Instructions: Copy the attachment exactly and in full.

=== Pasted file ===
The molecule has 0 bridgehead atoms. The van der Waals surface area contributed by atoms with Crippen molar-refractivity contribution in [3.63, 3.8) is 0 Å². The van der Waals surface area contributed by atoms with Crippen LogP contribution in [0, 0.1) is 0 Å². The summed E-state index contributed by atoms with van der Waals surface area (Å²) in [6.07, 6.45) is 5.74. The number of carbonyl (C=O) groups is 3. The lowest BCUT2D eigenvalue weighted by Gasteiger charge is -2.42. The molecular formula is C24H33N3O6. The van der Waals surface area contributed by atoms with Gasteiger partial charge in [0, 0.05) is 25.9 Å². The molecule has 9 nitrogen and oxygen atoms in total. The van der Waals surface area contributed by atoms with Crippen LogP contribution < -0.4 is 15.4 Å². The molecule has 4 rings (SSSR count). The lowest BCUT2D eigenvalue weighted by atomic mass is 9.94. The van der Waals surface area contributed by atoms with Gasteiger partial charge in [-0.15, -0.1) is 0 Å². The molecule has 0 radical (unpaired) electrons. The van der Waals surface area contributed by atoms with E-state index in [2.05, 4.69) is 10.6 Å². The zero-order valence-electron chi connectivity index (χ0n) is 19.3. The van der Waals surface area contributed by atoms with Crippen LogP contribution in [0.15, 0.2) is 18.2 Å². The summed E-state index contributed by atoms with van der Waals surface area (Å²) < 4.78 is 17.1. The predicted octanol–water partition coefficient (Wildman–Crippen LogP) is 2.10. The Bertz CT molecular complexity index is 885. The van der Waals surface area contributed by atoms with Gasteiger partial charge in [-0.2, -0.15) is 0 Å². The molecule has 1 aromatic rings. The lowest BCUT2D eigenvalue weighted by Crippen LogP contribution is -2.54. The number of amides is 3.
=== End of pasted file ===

The molecule has 0 bridgehead atoms. The van der Waals surface area contributed by atoms with Crippen molar-refractivity contribution in [3.63, 3.8) is 0 Å². The van der Waals surface area contributed by atoms with Crippen LogP contribution in [0, 0.1) is 0 Å². The summed E-state index contributed by atoms with van der Waals surface area (Å²) in [6.07, 6.45) is 5.74. The number of carbonyl (C=O) groups is 3. The lowest BCUT2D eigenvalue weighted by Gasteiger charge is -2.42. The molecular formula is C24H33N3O6. The van der Waals surface area contributed by atoms with Gasteiger partial charge in [0, 0.05) is 25.9 Å². The molecule has 9 nitrogen and oxygen atoms in total. The van der Waals surface area contributed by atoms with Crippen LogP contribution < -0.4 is 15.4 Å². The molecule has 4 rings (SSSR count). The lowest BCUT2D eigenvalue weighted by atomic mass is 9.94. The van der Waals surface area contributed by atoms with Gasteiger partial charge in [-0.15, -0.1) is 0 Å². The molecule has 0 radical (unpaired) electrons. The van der Waals surface area contributed by atoms with E-state index in [2.05, 4.69) is 10.6 Å². The zero-order valence-electron chi connectivity index (χ0n) is 19.3. The van der Waals surface area contributed by atoms with Crippen LogP contribution in [0.15, 0.2) is 18.2 Å². The summed E-state index contributed by atoms with van der Waals surface area (Å²) < 4.78 is 17.1. The predicted octanol–water partition coefficient (Wildman–Crippen LogP) is 2.10. The Bertz CT molecular complexity index is 885. The van der Waals surface area contributed by atoms with Gasteiger partial charge in [-0.2, -0.15) is 0 Å². The molecule has 1 aromatic rings. The lowest BCUT2D eigenvalue weighted by Crippen LogP contribution is -2.54. The number of amides is 3.